More than three years into an unprecedented legal battle between a former lesbian couple over the custody of a daughter, attorneys of the biological mother presented oral arguments Wednesday to Virginia's highest court.
Lisa Miller, who was formerly in a same-sex civil union with Janet Jenkins, is the mother of five-year-old Isabella. She is currently fighting to have Jenkins, who has neither a biological nor an adoptive relationship with the daughter, not be declared a parent to Isabella.
Miller and Jenkins had entered a civil partnership in Vermont in 2000. A few years into the civil union and after Miller had Isabella through artificial insemination, Miller ended the relationship, alleging that Jenkins was abusive and controlling. Miller also became a born-again Christian and was determined to leave the homosexual lifestyle. She took her daughter and returned to her home in Virginia where Isabella was born and where same-sex civil unions are not recognized. The mother filed for dissolution of her civil union in Vermont.
After years of battling in the courts, a final order from the Vermont Family Court Judge William Cohen in June dissolved the civil union and granted physical and legal custody of Isabella to Miller. The court also ordered regular parent-child contact between Jenkins and Isabella.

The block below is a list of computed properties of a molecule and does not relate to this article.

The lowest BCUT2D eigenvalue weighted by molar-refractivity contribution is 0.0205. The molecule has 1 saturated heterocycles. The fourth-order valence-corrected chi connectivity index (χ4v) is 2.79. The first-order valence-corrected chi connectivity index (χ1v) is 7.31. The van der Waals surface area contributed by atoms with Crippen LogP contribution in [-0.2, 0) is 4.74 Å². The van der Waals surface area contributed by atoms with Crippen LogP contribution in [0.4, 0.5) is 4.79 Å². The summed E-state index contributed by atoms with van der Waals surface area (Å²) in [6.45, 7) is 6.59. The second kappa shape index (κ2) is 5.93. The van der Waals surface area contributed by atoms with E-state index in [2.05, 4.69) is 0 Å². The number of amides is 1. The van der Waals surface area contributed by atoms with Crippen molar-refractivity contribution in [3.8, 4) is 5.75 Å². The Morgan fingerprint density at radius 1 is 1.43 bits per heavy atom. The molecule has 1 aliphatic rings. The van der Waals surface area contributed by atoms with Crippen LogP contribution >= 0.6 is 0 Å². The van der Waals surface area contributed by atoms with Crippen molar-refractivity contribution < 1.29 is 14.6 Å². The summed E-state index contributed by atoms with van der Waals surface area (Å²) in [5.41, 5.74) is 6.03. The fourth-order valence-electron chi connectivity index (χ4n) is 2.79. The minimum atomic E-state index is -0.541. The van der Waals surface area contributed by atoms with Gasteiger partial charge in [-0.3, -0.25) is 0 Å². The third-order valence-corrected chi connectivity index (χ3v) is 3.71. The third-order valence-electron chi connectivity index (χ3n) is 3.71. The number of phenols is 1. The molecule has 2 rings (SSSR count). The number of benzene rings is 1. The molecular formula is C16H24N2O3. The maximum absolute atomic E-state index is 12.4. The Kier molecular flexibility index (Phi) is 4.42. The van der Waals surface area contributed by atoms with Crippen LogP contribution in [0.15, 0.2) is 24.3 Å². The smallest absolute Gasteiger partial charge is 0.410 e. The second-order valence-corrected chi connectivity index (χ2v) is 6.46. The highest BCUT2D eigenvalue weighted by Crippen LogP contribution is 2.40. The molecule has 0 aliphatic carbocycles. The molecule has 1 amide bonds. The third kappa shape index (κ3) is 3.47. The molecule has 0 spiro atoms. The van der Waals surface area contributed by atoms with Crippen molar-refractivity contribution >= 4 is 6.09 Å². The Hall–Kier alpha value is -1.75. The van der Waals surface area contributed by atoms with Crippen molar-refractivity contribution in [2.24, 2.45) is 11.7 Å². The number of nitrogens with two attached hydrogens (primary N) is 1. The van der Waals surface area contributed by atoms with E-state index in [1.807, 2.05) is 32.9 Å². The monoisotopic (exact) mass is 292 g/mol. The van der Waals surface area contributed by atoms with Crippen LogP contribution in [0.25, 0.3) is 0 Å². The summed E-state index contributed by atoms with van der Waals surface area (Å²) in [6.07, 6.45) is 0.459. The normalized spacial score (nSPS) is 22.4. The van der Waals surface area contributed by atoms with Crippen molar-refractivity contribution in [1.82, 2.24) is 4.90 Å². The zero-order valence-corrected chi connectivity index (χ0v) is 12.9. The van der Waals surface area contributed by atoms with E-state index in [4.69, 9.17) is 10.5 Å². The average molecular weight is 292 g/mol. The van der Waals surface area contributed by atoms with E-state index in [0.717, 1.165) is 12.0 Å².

Challenging Jenkins' status as a parent in the case, Miller's attorneys from the Christian legal group Liberty Counsel are now asking the Virginia Supreme Court to hear the case and uphold Virginia law that prohibits recognition of any rights associated with same-sex couples. Rena Lindevaldsen of Liberty Counsel was scheduled to present the argument on Wednesday.
Previously, the Virginia Court of Appeals ruled that despite Virginia's marriage laws, it had to recognize the Vermont order declaring Janet to be a parent of Miller's daughter.
"Virginia law makes a Vermont same-sex civil union invisible," argued Mathew D. Staver, founder of Liberty Counsel, in a statement. "Through the legislature and a constitutional amendment, Virginia has stated in the strongest terms possible that it will not recognize a same-sex civil union or any rights arising from such a union. Regarding same-sex civil unions, what happens in Vermont stays in Vermont."
"Virginia has ignored her laws and has allowed the importation of Vermont's civil union law into her state. Consequently, a five-year old is being held hostage," Miller argued in a letter this month.
In her letter, Miller urged for prayers for her daughter and for the Virginia courts to hear her case and rule in her favor.
Meanwhile, her daughter has reportedly become a witness for the Lord during her regular visits to Jenkins' Vermont home.
According to Miller, Isabella told Jenkins that "God says I can't have two mommies" although Miller had never told her daughter to say that. And in an April visit, Isabella asked Jenkins if she was a Christian and if she believed that Jesus had died on the cross for her sins.
"She is so blessed by God that it is impossible to give me any credit for her witnessing to Janet," said Miller of Isabella.
After hearing oral argument, if the Virginia Supreme Court takes the case, the court will schedule briefs to be filed and set another round of oral argument, according to Liberty Counsel.